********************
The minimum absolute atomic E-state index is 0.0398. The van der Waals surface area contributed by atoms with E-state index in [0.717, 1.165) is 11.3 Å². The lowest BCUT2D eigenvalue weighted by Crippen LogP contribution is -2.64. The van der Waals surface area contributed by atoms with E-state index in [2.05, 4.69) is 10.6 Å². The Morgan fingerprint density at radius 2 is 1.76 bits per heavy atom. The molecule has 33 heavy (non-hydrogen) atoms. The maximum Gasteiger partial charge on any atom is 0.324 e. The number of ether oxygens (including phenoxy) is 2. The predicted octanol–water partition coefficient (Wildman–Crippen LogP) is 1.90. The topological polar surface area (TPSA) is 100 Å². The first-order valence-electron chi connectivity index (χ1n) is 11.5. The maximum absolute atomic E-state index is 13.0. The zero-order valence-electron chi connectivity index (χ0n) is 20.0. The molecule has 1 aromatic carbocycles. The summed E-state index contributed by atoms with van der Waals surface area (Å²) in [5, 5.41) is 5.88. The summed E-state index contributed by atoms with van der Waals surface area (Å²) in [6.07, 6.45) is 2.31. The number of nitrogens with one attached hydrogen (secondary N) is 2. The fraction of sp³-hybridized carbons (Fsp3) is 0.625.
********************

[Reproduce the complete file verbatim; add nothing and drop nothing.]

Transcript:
The minimum absolute atomic E-state index is 0.0398. The van der Waals surface area contributed by atoms with E-state index in [0.717, 1.165) is 11.3 Å². The lowest BCUT2D eigenvalue weighted by Crippen LogP contribution is -2.64. The van der Waals surface area contributed by atoms with E-state index in [2.05, 4.69) is 10.6 Å². The Morgan fingerprint density at radius 2 is 1.76 bits per heavy atom. The molecule has 33 heavy (non-hydrogen) atoms. The maximum Gasteiger partial charge on any atom is 0.324 e. The number of ether oxygens (including phenoxy) is 2. The predicted octanol–water partition coefficient (Wildman–Crippen LogP) is 1.90. The topological polar surface area (TPSA) is 100 Å². The first-order valence-electron chi connectivity index (χ1n) is 11.5. The maximum absolute atomic E-state index is 13.0. The zero-order valence-electron chi connectivity index (χ0n) is 20.0. The molecule has 1 aromatic carbocycles. The summed E-state index contributed by atoms with van der Waals surface area (Å²) in [5, 5.41) is 5.88. The summed E-state index contributed by atoms with van der Waals surface area (Å²) in [6.07, 6.45) is 2.31. The number of nitrogens with one attached hydrogen (secondary N) is 2. The fraction of sp³-hybridized carbons (Fsp3) is 0.625.